Gray v. Estes et al

Filing 13

MEMORANDUM OPINION. Signed by Judge Madeline Hughes Haikala on 9/26/2017. (Attachments: # 1 Exhibit A)(KEK)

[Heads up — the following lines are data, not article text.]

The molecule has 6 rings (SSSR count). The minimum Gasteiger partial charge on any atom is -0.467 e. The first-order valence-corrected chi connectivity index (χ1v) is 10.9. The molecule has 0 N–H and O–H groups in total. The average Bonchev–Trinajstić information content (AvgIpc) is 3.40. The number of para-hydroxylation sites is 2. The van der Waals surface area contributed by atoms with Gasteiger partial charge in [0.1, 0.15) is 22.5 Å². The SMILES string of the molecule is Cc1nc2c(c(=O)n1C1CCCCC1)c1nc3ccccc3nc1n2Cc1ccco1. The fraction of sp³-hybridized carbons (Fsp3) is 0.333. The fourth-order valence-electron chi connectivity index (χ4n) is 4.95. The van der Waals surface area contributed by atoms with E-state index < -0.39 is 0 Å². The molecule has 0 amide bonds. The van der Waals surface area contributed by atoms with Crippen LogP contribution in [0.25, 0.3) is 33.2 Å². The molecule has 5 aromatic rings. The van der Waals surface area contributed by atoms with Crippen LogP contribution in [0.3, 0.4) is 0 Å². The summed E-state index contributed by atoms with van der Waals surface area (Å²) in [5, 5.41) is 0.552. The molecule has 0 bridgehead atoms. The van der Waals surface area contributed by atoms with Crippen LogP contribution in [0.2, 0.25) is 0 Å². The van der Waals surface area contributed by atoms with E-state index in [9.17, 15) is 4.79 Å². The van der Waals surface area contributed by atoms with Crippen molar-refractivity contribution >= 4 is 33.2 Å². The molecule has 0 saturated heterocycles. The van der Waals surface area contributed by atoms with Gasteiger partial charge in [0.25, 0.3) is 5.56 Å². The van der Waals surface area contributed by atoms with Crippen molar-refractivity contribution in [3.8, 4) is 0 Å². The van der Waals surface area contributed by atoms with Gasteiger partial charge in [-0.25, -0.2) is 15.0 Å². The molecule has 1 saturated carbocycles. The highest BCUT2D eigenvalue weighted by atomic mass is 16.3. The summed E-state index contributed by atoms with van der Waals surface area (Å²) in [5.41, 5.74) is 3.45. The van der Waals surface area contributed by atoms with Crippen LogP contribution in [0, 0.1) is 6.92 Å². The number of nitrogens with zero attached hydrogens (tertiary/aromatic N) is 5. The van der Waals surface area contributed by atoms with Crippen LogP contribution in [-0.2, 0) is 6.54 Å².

Download PDF